My research interest lies in employing numerical simulations to study particle-laden flows. My objective is to model them in a simple and fundamental way so as to understand the physics behind these flows. An important feature of these flows is the large separation of scales involved. In order to achieve this, I perform Particle Resolved - Direct Numerical Simulations (PR-DNS). This involves resolving all the length scales of the flow as well as the particle itself.

**Abstract:**

Experimental studies of particle-laden flows in a pipe show that the spatial distribution of the particles across the radius of the pipe is dependent on the Stokes number [Timothy C. W. Lau \& Graham J. Nathan, J. Fluid Mech. 2014]. It has been suggested that the Saffman lift effect [Saffman, P. G., J. Fluid Mech. 1965] makes a significant contribution to this spatial distribution. The Saffman lift effect has been studied in prior works by several authors and the relative contribution of the lift force has been studied within the context of various forces acting on particles in a flow. The lift force depends on the particle size and the velocity of the particle relative to the gas phase. In this study, the lattice Boltzmann method is employed to study the mechanism of particle migration of an isolated particle moving in a wall-bounded flow. The boundary condition proposed by Bouzidi \textit{et al.} [Phys. Fluids, 2001], which involves the bounce-back scheme modified to account for fractional link distances between the wall and the fluid node, is used for the particles. The force acting on the particle is found by adding the momentum lost by all the fluid molecules as they bounce back from the particle surface along the link joining the particle and the fluid boundary nodes. This force is used to update the position of the particle after every streaming step. The torque acting on the particle is determined similarly and is used to update the angular velocity of the particle. It is found that at low Stokes number the particle behaves like a neutrally buoyant particle and exhibits the Segr{\'e}-Silberberg effect. With increasing Stokes number, the particle exhibits an oscillatory behavior about its mean position. For large Stokes number, the particle oscillations are significant. If the ratio of channel height to particle diameter is increased, the particle moves closer to the wall and the oscillatory behavior is evident at lower Stokes number.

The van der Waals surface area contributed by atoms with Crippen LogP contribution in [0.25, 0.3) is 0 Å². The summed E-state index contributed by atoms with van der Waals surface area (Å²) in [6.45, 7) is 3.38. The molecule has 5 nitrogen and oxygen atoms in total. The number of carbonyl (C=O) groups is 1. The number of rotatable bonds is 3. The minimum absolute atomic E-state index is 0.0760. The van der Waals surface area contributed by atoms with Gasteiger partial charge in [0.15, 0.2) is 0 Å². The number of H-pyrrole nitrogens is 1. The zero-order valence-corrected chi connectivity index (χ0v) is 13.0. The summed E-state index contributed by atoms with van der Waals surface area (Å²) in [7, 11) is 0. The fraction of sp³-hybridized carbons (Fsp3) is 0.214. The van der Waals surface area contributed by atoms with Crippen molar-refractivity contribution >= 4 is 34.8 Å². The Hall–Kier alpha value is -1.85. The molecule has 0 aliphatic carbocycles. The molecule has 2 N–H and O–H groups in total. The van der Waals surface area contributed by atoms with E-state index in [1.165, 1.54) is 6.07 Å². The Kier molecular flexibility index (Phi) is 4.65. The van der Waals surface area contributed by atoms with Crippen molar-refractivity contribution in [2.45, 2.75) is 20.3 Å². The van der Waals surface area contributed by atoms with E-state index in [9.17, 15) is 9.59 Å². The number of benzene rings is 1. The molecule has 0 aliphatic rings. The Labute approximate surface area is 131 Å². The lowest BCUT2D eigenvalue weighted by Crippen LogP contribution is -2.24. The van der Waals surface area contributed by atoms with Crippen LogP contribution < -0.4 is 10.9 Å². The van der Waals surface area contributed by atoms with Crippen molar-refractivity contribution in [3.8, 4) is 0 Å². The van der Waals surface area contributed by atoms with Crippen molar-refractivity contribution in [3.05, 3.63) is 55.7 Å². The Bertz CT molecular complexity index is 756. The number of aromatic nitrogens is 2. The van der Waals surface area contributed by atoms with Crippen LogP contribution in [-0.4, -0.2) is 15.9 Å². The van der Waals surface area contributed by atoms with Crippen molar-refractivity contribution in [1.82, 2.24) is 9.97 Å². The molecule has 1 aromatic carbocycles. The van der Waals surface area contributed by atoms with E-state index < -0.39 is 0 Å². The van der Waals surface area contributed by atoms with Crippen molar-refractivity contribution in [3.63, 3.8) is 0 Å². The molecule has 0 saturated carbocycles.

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**Abstract:**

Turbulent particle-laden jets have been the subject of interest for many years on account of their relevance to several practical devices like engines, combustors and gasifiers. While prior experimental studies have examined particle-laden flows at high Stokes number, experimental data on particle-laden jets with particle Stokes number of the order of one and lower have not been available until recently. This study presents results from computations of particle-laden jets for Stokes number ranging from 0.3 to 500 and their comparison with measured results. The mean gas-phase velocity is found by solving RANS equations with a $k-\epsilon$ model for turbulence. The particles are solved in a Lagrangian framework with the coupling between the carrier and dispersed phase modeled using a drag coefficient with a high-Reynolds number correction. Particle-turbulence interactions are modeled using a random-walk dispersion model. The influence of Stokes number on the spreading rate of the carrier and dispersed phase is examined. It is shown that for the range of Stokes numbers considered, the computed results agree with measured particle centerline velocities within about 20\%. The changes in particle velocities predicted as Stokes number varies are consistent with measured changes in these variables. While no specific trends can be identified in the differences between computed and measured results that would relate the differences to Stokes number, several parametric studies are carried out to investigate the effect of jet inlet gas phase turbulence intensity, fluctuating particle velocity at the jet inlet, turbulence modulation and the dispersion model employed on jet spreading and centerline velocities.

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**A. S. Jebakumar, K. N. Premnath, and J. Abraham**

*Lattice Boltzmann Method Simulations of Stokes Number Effects on Particle Trajectories in a Wall-Bounded Flow*

Computers and Fluids, 124:208-219, 2016.

**A. S. Jebakumar and J. Abraham**

*Comparison of the Structure of Computed and Measured Particle-Laden Jets for a Wide Range of Stokes Numbers*

International J. Heat and Mass Transfer, 97:779-786, 2016.